I'm Davan Maharaj, editor-in-chief of the Los Angeles Times. Here are some story lines I don't want you to miss today.
Get ready for mock hand-wringing, political jockeying and backroom brinkmanship as the Senate Republicans try to wrest their version of Obamacare repeal into something passable. They're planning to bring the plan, drawn up in secrecy, to a vote next week. Our assessment? The plan calls for "a drastic reduction in federal healthcare spending that threatens to leave millions more Americans uninsured, drive up costs for poor consumers and further destabilize the nation's health insurance markets." Here's the spectacle so far: Four key conservative senators say they can't vote for it unless the Affordable Care Act is more fully gutted. President Trump said it was still up for "a little negotiation." Former President Barack Obama spoke out against its "fundamental meanness." Dozens of protesters, many of them disabled, were arrested outside Senate Majority Leader Mitch McConnell's office where they staged a die-in. Get a side-by-side look at how both the Senate and House GOP plans compare to the status quo.
Our columnists' thoughts:
Lordy, There Are No Tapes
Oops, he did it again. Some 41 days after declaring on Twitter that fired FBI director "James Comey better hope that there are no 'tapes' of our conversations before he starts leaking to the press!" President Trump sought to set the record straight. "I did not make, and do not have," any recordings of conversations with Comey, our commander in chief tweeted Wednesday. He left open the possibility that his sessions with the FBI chief could have been taped without his knowledge. Probably, not the last we've heard about the subject … because there's Twitter.
Riddle This One
On eight days in January, nine in February and 14 in March, California actually paid Arizona to take excess solar power off its hands. The winner? Arizona ratepayers who saved millions. Meanwhile, Californians still pay 50% more than the national average for power. It certainly raises questions about the state's tumbled energy policy. State officials keep greenlighting new fossil fuel plants even while making California a champion of renewable energy. Our latest in the series on California's power glut examines the sharp conflicts among major energy players over how best to weave new electricity sources into a system still dominated by fossil-fuel-generated power.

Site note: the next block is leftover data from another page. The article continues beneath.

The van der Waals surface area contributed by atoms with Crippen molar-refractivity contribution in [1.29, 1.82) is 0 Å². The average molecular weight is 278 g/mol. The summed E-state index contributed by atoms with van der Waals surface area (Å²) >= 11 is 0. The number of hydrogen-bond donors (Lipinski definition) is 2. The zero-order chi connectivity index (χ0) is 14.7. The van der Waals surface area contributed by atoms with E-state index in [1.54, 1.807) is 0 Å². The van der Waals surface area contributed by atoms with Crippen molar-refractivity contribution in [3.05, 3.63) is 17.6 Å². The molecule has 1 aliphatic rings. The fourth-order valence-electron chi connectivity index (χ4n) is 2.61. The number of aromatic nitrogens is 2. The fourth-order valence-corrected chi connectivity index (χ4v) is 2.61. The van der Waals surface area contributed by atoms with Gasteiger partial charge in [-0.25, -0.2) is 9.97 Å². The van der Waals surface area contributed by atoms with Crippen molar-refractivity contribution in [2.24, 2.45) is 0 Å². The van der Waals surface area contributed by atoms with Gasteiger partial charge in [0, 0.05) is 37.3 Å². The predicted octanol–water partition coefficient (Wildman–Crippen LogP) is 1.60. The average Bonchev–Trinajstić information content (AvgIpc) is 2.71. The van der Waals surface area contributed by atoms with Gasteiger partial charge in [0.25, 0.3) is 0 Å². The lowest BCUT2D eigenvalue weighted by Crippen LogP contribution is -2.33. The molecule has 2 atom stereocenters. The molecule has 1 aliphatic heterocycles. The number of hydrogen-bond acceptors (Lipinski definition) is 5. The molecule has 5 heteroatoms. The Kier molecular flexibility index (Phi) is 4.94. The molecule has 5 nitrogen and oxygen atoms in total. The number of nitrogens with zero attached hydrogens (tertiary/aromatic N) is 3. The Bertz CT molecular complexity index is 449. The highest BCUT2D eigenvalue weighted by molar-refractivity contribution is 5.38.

It's Lonzo Time in Lakerland
Is this the start of Showtime 2.0? Lakers fans can only hope. As predicted by our basketball writers, the Lakers picked UCLA freshman Lonzo Ball with the No. 2 pick in the 2017 draft. Ball is a pass-first point guard not unlike a previous No.1 pick named Earvin Magic Johnson, who led the Lakers to five glorious championships.
Bill Plaschke's take: Lonzo Ball's father, LaVar Ball, a man of bombast with a penchant for the melodramatic, was true to form last night, declaring, "Lonzo Ball is gonna take the Lakers to the playoffs his first year. Come see me when he does. I'll have another hat on that says, 'I told you so.'"
An Aggressive Dog, A Fatal Police Shooting
The fatal shooting of a Lancaster teen by Los Angeles County sheriff's deputies early Thursday appears to be a tragic accident. Authorities said the dead 17-year-old, identified by family members as ArmandoGarcia-Muro, was trying protect deputies from his aggressive pit bull. Deputies firing to stop the dog fatally wounded Garcia-Muro. "He may have been struck by one of the skip rounds in what we're calling an extremely, extremely unfortunate incident," said Capt. Christopher Bergner.
Several decades before Twitter, the L.A. Times disseminated the news in less than 140 characters: In 1943, the paper created a billboard featuring a giant front page with a headline that changed daily. See it here.
-- It almost made the "Only in L.A." section. This video of a motorcyclist kicking a car in anger on the freeway and triggering a chain-reaction crash must be seen to be believed.
-- The intense protest scene outside Senate Majority Leader Mitch McConnell's office at the Capitol.
-- Los Angeles Police Chief Charlie Beck on Thursday personally arrested an LAPD officer on suspicion of having unlawful sex with a 15-year-old member of the department's cadet program. Beck arrested Officer Robert Cain, 31, a 10-year veteran of the department, at the LAPD's 77th Street Division. "I find the actions of Cain, if they are proven, to be despicable," Beck said. The 15-year alleged victim is among the three teenage cadets suspected of stealing several police cruisers.